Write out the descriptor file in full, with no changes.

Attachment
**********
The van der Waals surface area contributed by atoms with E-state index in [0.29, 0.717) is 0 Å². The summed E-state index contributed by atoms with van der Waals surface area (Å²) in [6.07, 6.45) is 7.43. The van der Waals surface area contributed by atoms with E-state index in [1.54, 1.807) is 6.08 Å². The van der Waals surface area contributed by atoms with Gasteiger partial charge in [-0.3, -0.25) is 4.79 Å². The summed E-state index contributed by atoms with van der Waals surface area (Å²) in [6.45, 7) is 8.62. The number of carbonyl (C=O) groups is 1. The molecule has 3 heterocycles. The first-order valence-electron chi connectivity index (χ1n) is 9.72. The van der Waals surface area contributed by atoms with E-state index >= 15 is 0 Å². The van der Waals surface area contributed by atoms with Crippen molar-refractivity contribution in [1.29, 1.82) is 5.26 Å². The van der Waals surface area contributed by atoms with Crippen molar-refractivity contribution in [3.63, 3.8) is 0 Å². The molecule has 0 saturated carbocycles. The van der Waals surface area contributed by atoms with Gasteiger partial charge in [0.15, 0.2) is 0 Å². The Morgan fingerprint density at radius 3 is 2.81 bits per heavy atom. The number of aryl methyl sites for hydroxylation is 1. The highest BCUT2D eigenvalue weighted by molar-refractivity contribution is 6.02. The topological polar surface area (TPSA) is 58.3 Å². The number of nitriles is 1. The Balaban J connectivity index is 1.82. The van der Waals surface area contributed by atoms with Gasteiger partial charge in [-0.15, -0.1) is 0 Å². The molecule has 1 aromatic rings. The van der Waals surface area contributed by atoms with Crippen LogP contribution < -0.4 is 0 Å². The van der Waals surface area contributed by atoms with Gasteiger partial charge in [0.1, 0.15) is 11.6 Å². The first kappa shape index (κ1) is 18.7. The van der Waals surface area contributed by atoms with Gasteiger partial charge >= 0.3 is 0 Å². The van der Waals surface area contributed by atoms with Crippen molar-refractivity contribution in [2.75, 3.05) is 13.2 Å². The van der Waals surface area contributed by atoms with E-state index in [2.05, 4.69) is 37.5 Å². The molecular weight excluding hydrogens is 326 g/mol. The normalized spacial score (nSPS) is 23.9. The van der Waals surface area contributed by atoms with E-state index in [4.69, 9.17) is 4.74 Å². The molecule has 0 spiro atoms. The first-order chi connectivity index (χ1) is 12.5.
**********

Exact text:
The van der Waals surface area contributed by atoms with E-state index in [0.29, 0.717) is 0 Å². The summed E-state index contributed by atoms with van der Waals surface area (Å²) in [6.07, 6.45) is 7.43. The van der Waals surface area contributed by atoms with E-state index in [1.54, 1.807) is 6.08 Å². The van der Waals surface area contributed by atoms with Gasteiger partial charge in [-0.3, -0.25) is 4.79 Å². The summed E-state index contributed by atoms with van der Waals surface area (Å²) in [6.45, 7) is 8.62. The number of carbonyl (C=O) groups is 1. The molecule has 3 heterocycles. The first-order valence-electron chi connectivity index (χ1n) is 9.72. The van der Waals surface area contributed by atoms with E-state index >= 15 is 0 Å². The van der Waals surface area contributed by atoms with Crippen molar-refractivity contribution in [1.29, 1.82) is 5.26 Å². The van der Waals surface area contributed by atoms with Crippen molar-refractivity contribution in [3.63, 3.8) is 0 Å². The molecule has 0 saturated carbocycles. The van der Waals surface area contributed by atoms with Gasteiger partial charge in [0.15, 0.2) is 0 Å². The Morgan fingerprint density at radius 3 is 2.81 bits per heavy atom. The number of aryl methyl sites for hydroxylation is 1. The highest BCUT2D eigenvalue weighted by molar-refractivity contribution is 6.02. The topological polar surface area (TPSA) is 58.3 Å². The number of nitriles is 1. The Balaban J connectivity index is 1.82. The van der Waals surface area contributed by atoms with Gasteiger partial charge in [-0.15, -0.1) is 0 Å². The molecule has 1 aromatic rings. The van der Waals surface area contributed by atoms with Crippen LogP contribution < -0.4 is 0 Å². The van der Waals surface area contributed by atoms with Gasteiger partial charge in [0.1, 0.15) is 11.6 Å². The first kappa shape index (κ1) is 18.7. The van der Waals surface area contributed by atoms with Gasteiger partial charge >= 0.3 is 0 Å². The van der Waals surface area contributed by atoms with Crippen molar-refractivity contribution in [2.75, 3.05) is 13.2 Å². The van der Waals surface area contributed by atoms with E-state index in [2.05, 4.69) is 37.5 Å². The molecular weight excluding hydrogens is 326 g/mol. The normalized spacial score (nSPS) is 23.9. The van der Waals surface area contributed by atoms with E-state index in [4.69, 9.17) is 4.74 Å². The molecule has 0 spiro atoms. The first-order chi connectivity index (χ1) is 12.5.